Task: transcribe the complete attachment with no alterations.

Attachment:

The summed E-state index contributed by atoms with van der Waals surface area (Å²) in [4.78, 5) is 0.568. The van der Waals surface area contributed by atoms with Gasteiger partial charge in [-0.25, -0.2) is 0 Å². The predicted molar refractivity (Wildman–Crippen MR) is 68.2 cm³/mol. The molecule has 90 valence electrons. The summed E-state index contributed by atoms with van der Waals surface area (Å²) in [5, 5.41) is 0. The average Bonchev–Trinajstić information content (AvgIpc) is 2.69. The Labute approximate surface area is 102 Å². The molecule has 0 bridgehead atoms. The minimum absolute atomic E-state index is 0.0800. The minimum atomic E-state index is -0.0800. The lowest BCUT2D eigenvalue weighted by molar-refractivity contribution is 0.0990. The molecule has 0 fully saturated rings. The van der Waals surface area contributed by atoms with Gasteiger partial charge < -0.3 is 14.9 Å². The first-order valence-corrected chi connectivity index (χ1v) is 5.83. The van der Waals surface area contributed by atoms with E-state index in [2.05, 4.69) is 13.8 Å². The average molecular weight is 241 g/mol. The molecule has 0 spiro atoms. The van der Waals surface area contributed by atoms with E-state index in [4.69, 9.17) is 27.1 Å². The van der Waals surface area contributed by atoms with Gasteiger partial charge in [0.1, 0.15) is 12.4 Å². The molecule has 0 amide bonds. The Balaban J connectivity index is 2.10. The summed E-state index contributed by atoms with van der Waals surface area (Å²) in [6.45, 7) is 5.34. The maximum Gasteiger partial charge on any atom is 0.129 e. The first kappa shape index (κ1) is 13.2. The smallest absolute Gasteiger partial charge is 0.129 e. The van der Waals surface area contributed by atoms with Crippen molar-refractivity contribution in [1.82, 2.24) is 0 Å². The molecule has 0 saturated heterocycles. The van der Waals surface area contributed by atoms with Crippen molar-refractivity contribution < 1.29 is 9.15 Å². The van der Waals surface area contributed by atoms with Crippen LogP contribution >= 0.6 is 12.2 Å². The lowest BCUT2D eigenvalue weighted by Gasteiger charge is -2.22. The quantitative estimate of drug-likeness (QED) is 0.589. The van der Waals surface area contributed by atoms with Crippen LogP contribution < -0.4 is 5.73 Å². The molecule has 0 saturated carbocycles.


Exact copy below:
The summed E-state index contributed by atoms with van der Waals surface area (Å²) in [4.78, 5) is 0.568. The van der Waals surface area contributed by atoms with Gasteiger partial charge in [-0.25, -0.2) is 0 Å². The predicted molar refractivity (Wildman–Crippen MR) is 68.2 cm³/mol. The molecule has 90 valence electrons. The summed E-state index contributed by atoms with van der Waals surface area (Å²) in [5, 5.41) is 0. The average Bonchev–Trinajstić information content (AvgIpc) is 2.69. The Labute approximate surface area is 102 Å². The molecule has 0 bridgehead atoms. The minimum absolute atomic E-state index is 0.0800. The minimum atomic E-state index is -0.0800. The lowest BCUT2D eigenvalue weighted by molar-refractivity contribution is 0.0990. The molecule has 0 fully saturated rings. The van der Waals surface area contributed by atoms with Gasteiger partial charge < -0.3 is 14.9 Å². The first-order valence-corrected chi connectivity index (χ1v) is 5.83. The van der Waals surface area contributed by atoms with E-state index in [2.05, 4.69) is 13.8 Å². The average molecular weight is 241 g/mol. The molecule has 0 spiro atoms. The van der Waals surface area contributed by atoms with E-state index in [4.69, 9.17) is 27.1 Å². The van der Waals surface area contributed by atoms with Gasteiger partial charge in [0.1, 0.15) is 12.4 Å². The molecule has 0 amide bonds. The Balaban J connectivity index is 2.10. The summed E-state index contributed by atoms with van der Waals surface area (Å²) in [6.45, 7) is 5.34. The maximum Gasteiger partial charge on any atom is 0.129 e. The first kappa shape index (κ1) is 13.2. The smallest absolute Gasteiger partial charge is 0.129 e. The van der Waals surface area contributed by atoms with Crippen molar-refractivity contribution in [1.82, 2.24) is 0 Å². The molecule has 0 saturated heterocycles. The van der Waals surface area contributed by atoms with Crippen molar-refractivity contribution < 1.29 is 9.15 Å². The van der Waals surface area contributed by atoms with Crippen LogP contribution >= 0.6 is 12.2 Å². The lowest BCUT2D eigenvalue weighted by Gasteiger charge is -2.22. The quantitative estimate of drug-likeness (QED) is 0.589. The van der Waals surface area contributed by atoms with Crippen LogP contribution < -0.4 is 5.73 Å². The molecule has 0 saturated carbocycles.